He’s surely had one of the most interesting hockey journeys in Canadian history.

Yip had an NHL career that spanned from the 2009-2010 season until 2013-2014, and saw him skating for the Colorado Avalanche, Nashville Predators and two games in his last season with the Phoenix Coyotes.

He started climbing the hockey ladder with his hometown Junior B Ridge Meadows Flames, and kept moving up to star with the Junior A Coquitlam Express, NCAA Boston University and then was drafted in the eighth round, 239th overall by the Avalanche. He would play 174 regular season NHL games, putting up 29 goals and 56 points.

When his NHL career ended, Yip jumped to Europe, with a couple of stops in Germany’s DEL.

Since 2017-2018 he has played in Russian’s KHL, mostly with the Kunlun Red Star, which is based in Beijing.

He is Mr. Everything for the team – the captain, the first in the franchise to get 100 points, and the second to play 200 games. The latter milestones he reached in recent months.

His mother Gale said she and husband Wayne went to watch him play in a game in Shanghai in 2017, and it was pretty obvious the people were new to Canada’s national sport of winter.

As Brandon and the opposing team captain lined up at centre ice for a ceremonial opening faceoff, a dignitary was handed the puck to conduct the faceoff and officially start the contest. However, he didn’t know he was supposed to drop the puck.

“He hucked it across the ice,” Gale said with a laugh. “It’s a new sport over there.”

She and her husband are Canadian born, but their son is eligible to represent China under international rules because he has grandparents on both sides who were born in China. She said it was a memorable trip.

“It’s an amazing country, with amazing cities.”

The NHL will not allow its players to participate in the Games, which begin on Feb. 4 in Beijing, China, so the tournament teams are rosters of retired NHL players, European professionals, college players and minor pro players.

The Chinese team has been ranked 32nd in the world, and is at the bottom of the KHL standings this season. However, Kunlun coach Ivano Zanatta says the Chinese team will be the equal of teams like Norway and Denmark. Their chances of playing competitive games got a boost with the announcement the NHL would not participate.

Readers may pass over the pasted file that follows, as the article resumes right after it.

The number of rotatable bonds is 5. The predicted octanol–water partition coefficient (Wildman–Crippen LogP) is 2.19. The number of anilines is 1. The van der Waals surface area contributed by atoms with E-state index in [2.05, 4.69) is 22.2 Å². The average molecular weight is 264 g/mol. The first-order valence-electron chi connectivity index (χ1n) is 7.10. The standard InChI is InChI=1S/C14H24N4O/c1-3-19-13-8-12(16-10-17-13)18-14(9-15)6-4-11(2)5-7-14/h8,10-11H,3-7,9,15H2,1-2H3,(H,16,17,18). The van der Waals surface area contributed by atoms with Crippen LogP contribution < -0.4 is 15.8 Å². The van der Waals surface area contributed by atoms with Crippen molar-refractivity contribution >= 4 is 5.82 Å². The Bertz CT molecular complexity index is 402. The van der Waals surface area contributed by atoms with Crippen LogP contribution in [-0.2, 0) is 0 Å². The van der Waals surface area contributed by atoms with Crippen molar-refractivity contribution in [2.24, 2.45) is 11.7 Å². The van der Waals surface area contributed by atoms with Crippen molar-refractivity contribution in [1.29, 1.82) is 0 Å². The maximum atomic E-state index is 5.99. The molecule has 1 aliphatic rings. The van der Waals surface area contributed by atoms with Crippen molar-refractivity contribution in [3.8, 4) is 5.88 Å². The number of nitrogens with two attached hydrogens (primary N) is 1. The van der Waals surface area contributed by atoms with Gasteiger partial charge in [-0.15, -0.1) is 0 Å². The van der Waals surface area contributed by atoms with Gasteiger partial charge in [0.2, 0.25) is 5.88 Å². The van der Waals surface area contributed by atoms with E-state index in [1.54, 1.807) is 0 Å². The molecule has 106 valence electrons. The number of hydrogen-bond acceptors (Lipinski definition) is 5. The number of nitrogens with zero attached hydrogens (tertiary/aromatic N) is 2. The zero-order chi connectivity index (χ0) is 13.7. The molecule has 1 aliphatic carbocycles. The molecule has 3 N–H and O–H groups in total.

Northbrook’s Jesse Compher ready to bring it to Beijing

Jesse Compher of the USA Women’s Hockey Team

By Dave Oberhelman – Daily Herald

The Glenbrook North graduate will get the chance to bring it on the world stage. The Northbrook native was announced as one of 23 players to make up the 2022 U.S. Olympic Women’s Ice Hockey Team during the NHL’s Winter Classic in Minneapolis on New Year’s Day.

Opening group play Feb. 3 against Finland, the U.S. Women enter the Beijing Winter Olympic Games as the defending gold medalist, having won their second gold in 2018. The United States has medaled in every Olympics since women’s hockey was introduced to the Games in 1998.

The team will head to Los Angeles on Jan. 24 and fly to Beijing three days later.

A 5-foot-8 forward who played her college hockey at Boston University, Compher is among eight first-time Olympians named to the squad, along with Savannah Harmon of Downers Grove. Compher trains with the Clarkson University graduate when both aren’t wrapped up in national events and practices.

Despite the timing of the announcement, Compher said the players were notified of their selection in December. The final roster was whittled down from 27 players.

“It’s definitely very exciting when your dreams come true, but not only when they come true with you alone, but also when your best friends and teammates are by your side,” Compher said from Team USA’s training facility, the Super Rink at the National Sports Center in Blaine, Minnesota.